June 19, 2008

Jeff Perlman, Executive Vice President – Government Affairs
Clark Rector Jr., Senior Vice President – State Government Affairs
Robert Kohlmeyer, Manager – Government Affairs

Drug Companies Agree to Six-Month DTC Advertising Moratorium

Johnson & Johnson, Pfizer, Merck and Schering-Plough have agreed to a six-month moratorium on new drug advertising and will modify practices concerning actors portraying doctors and compensated endorsers in DTC ads. The announcements were made in letters responding to House Energy and Commerce Committee Chairman John Dingell, D-Mich., and House Energy and Commerce Committee Oversight and Investigations Subcommittee Chairman Bart Stupak, D-Mich., who asked the companies to comply with several specific proposals concerning DTC advertising. In addition to the actors and endorsement guidelines, the letters asked the drug manufacturers to adhere to a two-year moratorium on new drug advertising, to not air any DTC advertising until a valid outcomes study is conducted and completed, to not market off-label uses for prescription products in DTC ads, to include the FDA's MedWatch phone number in DTC ads, and to include "black box" warning statements in advertising when the FDA requires such warnings on product labeling.

The companies expressed reservations over the valid outcomes proposal, saying that such a mechanism would restrict patient access to potentially life-saving treatments. The companies stated they would defer to FDA guidance concerning the remaining issues, unless the company already complied with the proposal. Additionally, Pharmaceuticals Research and Manufacturers of America (PhRMA) said they will discuss its Guiding Principles with the committee and seek its input. In a statement, Dingell said that the responses were an important first step in the subcommittee's review of DTC advertising, and he looks forward to further discussion with the companies and PhRMA. Copies of the letters sent to the pharmaceutical companies, and their responses, are available here.
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Senators Introduce Commercial Text Message Bill

Sens. Gordon Smith, R-Ore., Ben Nelson, D-Fla., Mark Pryor, D-Ark., and Olympia Snowe, R-Maine, have introduced legislation that would permit cell phone users to opt-out of receiving all unwanted commercial text messages. S. 3138, the Junk Text Message Prevention Act, would include text messages in the scope of the federal Do-Not-Call Registry. The bill would clarify and strengthen powers given to the Federal Communications Commission and the Federal Trade Commission concerning unwanted text messaging. At last month's FTC workshop on mobile marketing, major cell phone carriers highlighted mechanisms already in place that allow consumers to block any surreptitious or otherwise unwanted text messages. Unsolicited commercial messages already violate several laws, including CAN-SPAM and the Computer Fraud and Abuse Act, which bans any disruption of consumer networks.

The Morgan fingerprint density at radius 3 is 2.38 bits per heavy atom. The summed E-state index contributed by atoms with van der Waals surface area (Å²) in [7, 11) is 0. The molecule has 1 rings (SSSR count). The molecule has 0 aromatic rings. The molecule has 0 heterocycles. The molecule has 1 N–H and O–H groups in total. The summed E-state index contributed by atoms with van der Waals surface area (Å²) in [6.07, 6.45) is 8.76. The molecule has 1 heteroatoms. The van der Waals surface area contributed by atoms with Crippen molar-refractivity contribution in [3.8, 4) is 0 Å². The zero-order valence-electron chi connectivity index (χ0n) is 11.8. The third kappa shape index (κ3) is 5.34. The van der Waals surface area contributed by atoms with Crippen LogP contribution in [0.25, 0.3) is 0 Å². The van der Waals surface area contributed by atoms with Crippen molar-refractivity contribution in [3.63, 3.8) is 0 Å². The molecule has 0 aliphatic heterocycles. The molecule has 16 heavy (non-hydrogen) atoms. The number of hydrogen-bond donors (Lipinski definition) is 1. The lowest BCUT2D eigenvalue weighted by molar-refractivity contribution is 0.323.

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Congresswoman Seeks Relief From Loud Commercials

Rep. Anna Eshoo, D-Calif., has introduced a bill that would require the Federal Communications Commission to ensure "television advertisements not be excessively noisy." H.R. 6209, the Commercial Advertisement Loudness Mitigation (CALM) Act, would direct the FCC to enact standards preventing commercials from being broadcast at louder volumes than programming. More broadly, the bill would prohibit ads that are "excessively noisy or strident." According to Eshoo, "Most Americans are not overjoyed to watch television commercials, but they are willing to tolerate them to sustain free over-the-air television. What annoys all of us is the sudden increase of volume when commercials are aired." The bill was referred to the House Energy and Commerce Committee, but no hearings are scheduled.
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Behavioral Advertising Bill Introduced in Massachusetts

The Massachusetts legislature this week introduced a behavioral advertising bill similar to earlier measures in the New York and Connecticut state assemblies. House Bill 4822, the Online Advertising Act, introduced by Rep. William Straus, D-Mattapoisett, would require that companies provide notice of data tracking activity, security of consumers' personal information and deletion of personal information after 24 months. Additionally, the legislation would provide consumers the ability to opt-out of all behavioral tracking and give them access to personal information stored by a company. The bill would prohibit marketers from using financial, medical or other sensitive data for marketing purposes and would penalize Web companies who use any personal information without consent. The AAF believes that absent any demonstrable consumer harm or concern with Internet advertising, additional government regulation is unnecessary.
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